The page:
KW:  Anyway, but whatever you’re doing to determine compliance by whatever method, I just wanted to sort of echo Eric’s point of thanking you for being here and thanking you for spending the time and resources, both by your employers or individually, to understand and comply with the rules because unless you do that, the very real national security and foreign policy purposes behind the regs aren’t furthered.
So as with any area of regulation, export controls are inherently complex. You can tell from Eric’s speech and what you’re going to be hearing, the goal of regulatory simplification is a high bar. In the abstract, there are two ways to make the system more simple. You can require a license everywhere, all the time, always, for all listed items to all destinations, or in the extreme in the other way, no licenses required unless individual transactions are notified by the U.S. government. The first, of course, would impose a dramatic and devastating regulatory burden on exports, and the latter, obviously wouldn’t, because of its after-the-fact nature, satisfy the national security and foreign policy objectives. And to add to the complexity, you have the situation, which is inherent in the world, of foreign policy concerns and priorities changing over time. Technologies evolve, newly developed items become more sensitive, other items become more widely available and are less sensitive for those reasons. You have different changes in different issues that evolve regarding specific end-uses and end-users. Small changes in fact patterns can result in completely different outcomes, and also most of the controls that exist in the regulations, particularly on the dual-use side, are a result of negotiations by and among 30 to 40 countries and are a result of compromise, and all of the regulations are there as a result of agreements by and among different agencies with different equities and compromises. So you add that, plus the fact that these regs have been around for decades and complexity is accreted, that’s making it more a system.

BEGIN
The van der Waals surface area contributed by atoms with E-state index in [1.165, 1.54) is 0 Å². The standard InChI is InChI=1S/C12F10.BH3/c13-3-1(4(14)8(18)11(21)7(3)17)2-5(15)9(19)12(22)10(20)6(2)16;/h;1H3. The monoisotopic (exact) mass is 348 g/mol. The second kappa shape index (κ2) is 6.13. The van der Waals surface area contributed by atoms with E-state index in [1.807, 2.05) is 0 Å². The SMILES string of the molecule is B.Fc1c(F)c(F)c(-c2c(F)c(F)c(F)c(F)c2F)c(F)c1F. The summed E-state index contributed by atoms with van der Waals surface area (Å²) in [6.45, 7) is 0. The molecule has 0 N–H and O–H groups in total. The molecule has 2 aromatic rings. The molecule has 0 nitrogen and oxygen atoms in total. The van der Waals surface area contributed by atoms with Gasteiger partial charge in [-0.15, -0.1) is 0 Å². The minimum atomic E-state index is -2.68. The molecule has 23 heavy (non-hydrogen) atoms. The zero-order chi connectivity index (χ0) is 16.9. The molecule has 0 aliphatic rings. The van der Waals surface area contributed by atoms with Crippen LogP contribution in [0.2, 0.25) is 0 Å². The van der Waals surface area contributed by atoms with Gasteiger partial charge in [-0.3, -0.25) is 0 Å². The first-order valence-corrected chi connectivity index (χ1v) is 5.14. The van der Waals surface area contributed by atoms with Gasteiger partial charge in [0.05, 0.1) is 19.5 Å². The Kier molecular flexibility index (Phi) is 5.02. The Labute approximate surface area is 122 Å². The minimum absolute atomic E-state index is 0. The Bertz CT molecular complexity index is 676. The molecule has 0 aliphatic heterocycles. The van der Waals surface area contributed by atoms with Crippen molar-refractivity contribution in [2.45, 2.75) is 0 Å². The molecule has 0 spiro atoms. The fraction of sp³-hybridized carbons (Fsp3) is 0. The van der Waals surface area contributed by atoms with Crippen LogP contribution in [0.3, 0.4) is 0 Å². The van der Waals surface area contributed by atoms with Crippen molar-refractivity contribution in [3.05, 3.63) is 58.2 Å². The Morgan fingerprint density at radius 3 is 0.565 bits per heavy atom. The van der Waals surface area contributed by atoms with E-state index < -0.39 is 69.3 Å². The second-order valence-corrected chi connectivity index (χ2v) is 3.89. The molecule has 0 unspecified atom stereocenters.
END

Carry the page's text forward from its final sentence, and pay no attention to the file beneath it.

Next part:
So with the Obama administration completely aware of this inherent tension, at the beginning we made the choice, made the policy decision, to reduce the overall regulatory burden as much as possible in order to further those national security and foreign policy objects, and this manifested itself in the reform effort that Eric described. And I just want to repeat something he said: Don’t think of the reform as finished. Just look at those four standards he articulated. I know he said this, but I want to repeat it. And always ask us, always ask the government, use this to judge by the way of what we’ve done whether it’s working. Are we improving interoperability with NATO and other close allies? Are we reducing the incentive to design out and avoid U.S. content services and technology? Are we allowing the government to spend its time focusing its resources on the types of transactions that matter the most? And are we getting to the point where the regulations are more reliable and predictable so that compliance and enforcement, frankly, are more reliable and predictable as well? Can you make confident compliance conclusions based upon law rather than lore? If we’re doing that, great; if we’re not, let us know.